The academic adds: “While scholars have long recognised the ship’s historical relationship to World War II – it was a German troopship – the Windrush continues to be remembered as an unprecedented story of arrival, or what the late Jamaican intellectual Stuart Hall would have called ‘the outside history that is inside the history of the English’.

“Lost narratives like this one in the BBC archive remind us that the history of the empire and Commonwealth is a domestic, and not just an overseas, history.”

Professor Procter is currently working with Caribbean poets whose work is being showcased at the British Library’s exhibition: ‘Windrush: Songs in a Strange Land’. Produced in collaboration with the AHRC-funded ‘Out of Bounds’ project, it uses place-based poetry to explore Windrush narratives of belonging.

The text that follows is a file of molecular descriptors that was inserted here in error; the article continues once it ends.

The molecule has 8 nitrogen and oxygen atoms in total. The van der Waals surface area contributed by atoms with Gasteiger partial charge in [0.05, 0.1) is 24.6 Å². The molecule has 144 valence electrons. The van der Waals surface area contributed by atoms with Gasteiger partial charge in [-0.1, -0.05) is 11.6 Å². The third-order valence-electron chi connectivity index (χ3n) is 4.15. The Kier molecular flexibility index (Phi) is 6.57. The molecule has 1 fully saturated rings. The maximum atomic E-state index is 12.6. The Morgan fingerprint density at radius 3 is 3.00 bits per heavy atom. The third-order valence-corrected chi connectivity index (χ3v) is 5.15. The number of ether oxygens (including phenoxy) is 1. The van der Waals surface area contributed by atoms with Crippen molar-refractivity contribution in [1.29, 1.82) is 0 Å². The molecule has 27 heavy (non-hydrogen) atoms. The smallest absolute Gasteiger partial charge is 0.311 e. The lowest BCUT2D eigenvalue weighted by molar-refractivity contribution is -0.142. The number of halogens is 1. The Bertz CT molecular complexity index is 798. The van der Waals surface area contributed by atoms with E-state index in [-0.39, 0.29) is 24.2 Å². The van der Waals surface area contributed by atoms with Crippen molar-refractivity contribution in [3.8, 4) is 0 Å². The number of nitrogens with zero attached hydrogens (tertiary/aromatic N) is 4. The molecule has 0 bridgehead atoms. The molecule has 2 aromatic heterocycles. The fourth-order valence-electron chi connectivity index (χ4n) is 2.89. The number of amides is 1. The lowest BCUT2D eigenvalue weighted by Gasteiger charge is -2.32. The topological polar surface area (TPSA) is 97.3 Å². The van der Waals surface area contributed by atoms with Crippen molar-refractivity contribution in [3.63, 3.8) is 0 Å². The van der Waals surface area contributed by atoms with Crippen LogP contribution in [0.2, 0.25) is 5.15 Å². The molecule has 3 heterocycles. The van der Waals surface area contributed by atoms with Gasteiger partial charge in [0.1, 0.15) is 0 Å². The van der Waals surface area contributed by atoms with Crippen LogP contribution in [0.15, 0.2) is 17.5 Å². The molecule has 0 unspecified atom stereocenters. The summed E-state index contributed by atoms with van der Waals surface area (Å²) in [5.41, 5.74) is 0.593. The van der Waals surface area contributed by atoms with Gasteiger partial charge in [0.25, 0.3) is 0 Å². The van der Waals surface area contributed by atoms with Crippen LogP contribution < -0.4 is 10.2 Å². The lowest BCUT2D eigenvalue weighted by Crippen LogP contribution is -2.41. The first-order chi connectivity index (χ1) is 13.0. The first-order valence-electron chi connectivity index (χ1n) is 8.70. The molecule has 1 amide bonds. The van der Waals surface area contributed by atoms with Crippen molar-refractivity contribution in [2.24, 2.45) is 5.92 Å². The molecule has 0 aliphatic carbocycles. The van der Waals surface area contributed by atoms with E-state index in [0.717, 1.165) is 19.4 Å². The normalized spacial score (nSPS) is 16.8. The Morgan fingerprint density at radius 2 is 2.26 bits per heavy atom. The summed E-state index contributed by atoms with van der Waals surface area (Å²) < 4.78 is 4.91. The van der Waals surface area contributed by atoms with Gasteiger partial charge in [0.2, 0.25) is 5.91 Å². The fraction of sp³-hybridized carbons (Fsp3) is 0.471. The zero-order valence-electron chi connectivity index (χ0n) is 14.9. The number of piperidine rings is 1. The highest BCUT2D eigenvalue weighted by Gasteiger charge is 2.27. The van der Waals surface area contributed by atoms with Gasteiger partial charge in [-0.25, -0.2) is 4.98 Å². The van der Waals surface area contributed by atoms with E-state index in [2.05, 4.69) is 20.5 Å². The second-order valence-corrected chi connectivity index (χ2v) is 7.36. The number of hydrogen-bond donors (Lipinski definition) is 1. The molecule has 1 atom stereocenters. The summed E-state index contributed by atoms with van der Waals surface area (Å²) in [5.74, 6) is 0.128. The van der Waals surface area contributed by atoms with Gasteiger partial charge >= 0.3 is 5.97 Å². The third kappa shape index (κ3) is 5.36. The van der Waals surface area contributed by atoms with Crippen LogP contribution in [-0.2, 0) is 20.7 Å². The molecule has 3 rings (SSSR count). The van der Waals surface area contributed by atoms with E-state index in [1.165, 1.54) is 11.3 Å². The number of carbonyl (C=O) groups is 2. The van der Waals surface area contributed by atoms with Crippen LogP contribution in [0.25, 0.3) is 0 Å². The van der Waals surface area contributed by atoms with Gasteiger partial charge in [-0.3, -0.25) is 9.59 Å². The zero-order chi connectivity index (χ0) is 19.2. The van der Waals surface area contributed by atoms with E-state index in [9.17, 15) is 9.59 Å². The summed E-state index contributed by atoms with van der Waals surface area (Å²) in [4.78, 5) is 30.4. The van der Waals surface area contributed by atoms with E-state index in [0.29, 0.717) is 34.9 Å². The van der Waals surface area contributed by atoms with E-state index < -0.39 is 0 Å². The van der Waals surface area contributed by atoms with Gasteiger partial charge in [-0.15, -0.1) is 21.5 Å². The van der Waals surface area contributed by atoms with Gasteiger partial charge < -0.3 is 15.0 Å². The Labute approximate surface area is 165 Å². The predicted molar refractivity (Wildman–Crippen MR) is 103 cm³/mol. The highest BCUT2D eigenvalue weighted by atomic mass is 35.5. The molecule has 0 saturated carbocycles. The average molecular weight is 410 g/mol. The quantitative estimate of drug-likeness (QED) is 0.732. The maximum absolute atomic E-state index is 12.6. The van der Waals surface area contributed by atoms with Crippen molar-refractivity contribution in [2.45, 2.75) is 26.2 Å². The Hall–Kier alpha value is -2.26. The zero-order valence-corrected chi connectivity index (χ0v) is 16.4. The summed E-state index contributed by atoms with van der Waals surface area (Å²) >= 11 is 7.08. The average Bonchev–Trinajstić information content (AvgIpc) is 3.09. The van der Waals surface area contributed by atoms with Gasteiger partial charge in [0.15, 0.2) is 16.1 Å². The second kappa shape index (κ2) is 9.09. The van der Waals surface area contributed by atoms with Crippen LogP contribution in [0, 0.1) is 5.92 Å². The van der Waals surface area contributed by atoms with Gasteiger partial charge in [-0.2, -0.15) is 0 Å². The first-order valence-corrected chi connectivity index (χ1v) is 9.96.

Written by James Procter Professor of Modern and Contemporary Literature, Newcastle University

Professor Procter’s research on Windrush will be included in Scripting Empire, his forthcoming book on West and West African Writers at the BBC with Oxford University Press.

Professor Procter’s research on Windrush will be included in Scripting Empire, his forthcoming book on West and West African Writers at the BBC with Oxford University Press.

They duly and loyally responded to the “mother country”, many having served in the allied forces during that war.


As the rebuilding of Britain, following the end of World War 2, gathered pace, the need for skilled workers and personnel prompted the British government to reach out to places like the West Indies to invite citizens from its British colonies to come and help.